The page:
Jul 1 '09 at 10:53
2

What do you understand by deadlock?

There are at least two problems with the code. The HashMap is used from multiple threads simultaneously and so can get into an infinite loop. You are iterating the the entry set whilst potentially changing the underlying data structure (even if each individual operation was synchronized hasNext/next would not be atomic).

Also note that the versions of 1.6.0 up to date with the latest Synhronized Security Release (SSR) are 1.6.0_13 and 1.6.0_14.

2
  • Can you provide a link to details about what's includes in the SSR releases?
    – pjp
    Aug 15 '11 at 13:05
  • @pjp They are now know as special CPUs (Critical Patch Updates, special because they are currently out of sync with the Oracle quaterly CPUs). Here's a link to the latest advisory with risk matrix at time of writing: oracle.com/technetwork/topics/security/… No more details are generally given. Aug 16 '11 at 18:23
1

I believe your map is being concurrently modified. If put() is called while your iterating action is in progress, under certain conditions (especially if the resizing happens) you may end up in an infinite loop. This is a fairly well-known behavior (see here).

The deadlock and an infinite loop will exhibit themselves very differently. If you have a true deadlock, the thread dump will clearly show the interlocking threads. On the other hand, once you got into an infinite loop, your CPU will spike high and stack traces will vary every time you take the dump.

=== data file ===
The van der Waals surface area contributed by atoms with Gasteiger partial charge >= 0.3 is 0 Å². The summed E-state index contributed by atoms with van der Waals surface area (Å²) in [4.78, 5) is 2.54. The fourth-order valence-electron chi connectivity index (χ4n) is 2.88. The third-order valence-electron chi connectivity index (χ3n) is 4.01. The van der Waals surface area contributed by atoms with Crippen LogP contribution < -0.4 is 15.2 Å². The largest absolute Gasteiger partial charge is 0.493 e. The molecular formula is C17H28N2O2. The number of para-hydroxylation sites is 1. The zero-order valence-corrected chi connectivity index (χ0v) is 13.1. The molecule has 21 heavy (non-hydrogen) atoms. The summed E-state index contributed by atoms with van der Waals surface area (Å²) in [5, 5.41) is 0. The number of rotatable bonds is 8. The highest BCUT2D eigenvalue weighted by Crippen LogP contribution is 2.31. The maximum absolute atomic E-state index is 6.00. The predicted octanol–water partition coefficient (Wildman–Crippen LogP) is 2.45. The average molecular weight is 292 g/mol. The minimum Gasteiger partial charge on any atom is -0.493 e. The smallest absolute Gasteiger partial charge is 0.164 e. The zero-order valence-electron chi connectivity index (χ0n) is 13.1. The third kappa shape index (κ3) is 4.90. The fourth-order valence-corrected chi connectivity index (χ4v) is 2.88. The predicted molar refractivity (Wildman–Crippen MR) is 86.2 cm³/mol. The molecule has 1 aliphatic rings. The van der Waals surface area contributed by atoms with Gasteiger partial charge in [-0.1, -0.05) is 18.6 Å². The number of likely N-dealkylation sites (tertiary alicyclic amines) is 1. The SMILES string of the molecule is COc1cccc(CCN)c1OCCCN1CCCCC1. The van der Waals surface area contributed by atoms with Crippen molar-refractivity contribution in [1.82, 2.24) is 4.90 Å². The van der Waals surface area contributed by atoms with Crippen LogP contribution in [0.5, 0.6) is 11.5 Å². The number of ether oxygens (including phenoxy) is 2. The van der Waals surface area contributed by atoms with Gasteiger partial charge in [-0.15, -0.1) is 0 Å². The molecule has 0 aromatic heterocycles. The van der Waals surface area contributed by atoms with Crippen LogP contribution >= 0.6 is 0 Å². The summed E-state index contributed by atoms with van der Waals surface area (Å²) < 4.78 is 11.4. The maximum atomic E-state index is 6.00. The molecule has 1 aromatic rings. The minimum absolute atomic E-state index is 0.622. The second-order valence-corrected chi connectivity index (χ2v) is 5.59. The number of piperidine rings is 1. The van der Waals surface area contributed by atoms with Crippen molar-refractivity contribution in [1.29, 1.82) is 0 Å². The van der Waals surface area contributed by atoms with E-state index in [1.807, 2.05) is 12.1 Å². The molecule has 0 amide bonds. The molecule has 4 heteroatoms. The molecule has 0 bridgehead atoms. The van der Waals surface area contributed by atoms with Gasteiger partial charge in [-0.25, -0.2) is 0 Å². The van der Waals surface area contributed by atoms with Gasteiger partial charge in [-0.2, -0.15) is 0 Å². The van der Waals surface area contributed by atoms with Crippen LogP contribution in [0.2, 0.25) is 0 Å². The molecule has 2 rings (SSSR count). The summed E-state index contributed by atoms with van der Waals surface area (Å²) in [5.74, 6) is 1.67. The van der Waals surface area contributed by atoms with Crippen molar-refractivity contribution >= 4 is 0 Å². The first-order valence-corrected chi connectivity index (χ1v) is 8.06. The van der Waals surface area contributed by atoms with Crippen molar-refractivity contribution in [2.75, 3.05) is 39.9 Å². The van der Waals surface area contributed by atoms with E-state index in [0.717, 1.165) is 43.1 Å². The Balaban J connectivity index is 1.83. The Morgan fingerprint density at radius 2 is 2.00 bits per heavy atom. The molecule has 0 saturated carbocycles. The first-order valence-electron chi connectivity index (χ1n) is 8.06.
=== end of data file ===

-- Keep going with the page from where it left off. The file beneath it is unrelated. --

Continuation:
This has nothing to do with the Executor and everything to do with unsafe concurrent use of HashMap which was never designed to be used that way. In fact it is pretty easy to reproduce this problem with an array of handful of threads.

The best solution to this is to switch to ConcurrentHashMap. If you switch to a synchronized HashMap or Hashtable, you will not get into an infinite loop, but you may still get ConcurrentModificationExceptions during iteration.

0

In terms of making the test work - instead of:

 executor.invokeAll(actions);

use

 executor.invokeAll(actions, 2, TimeUnit.SECONDS);

also note that to make the test actually work (and report errors), you'll need to do something like:

 List<Future> results = executor.invokeAll(actions, 2, TimeUnit.SECONDS);
 executor.shutdown();
 for (Future result : results) {
     result.get(); // This will report the exceptions encountered when executing the action ... the ConcurrentModificationException I wanted in this case (or CancellationException in the case of a time out)
 }
 //If we get here, the test is successful...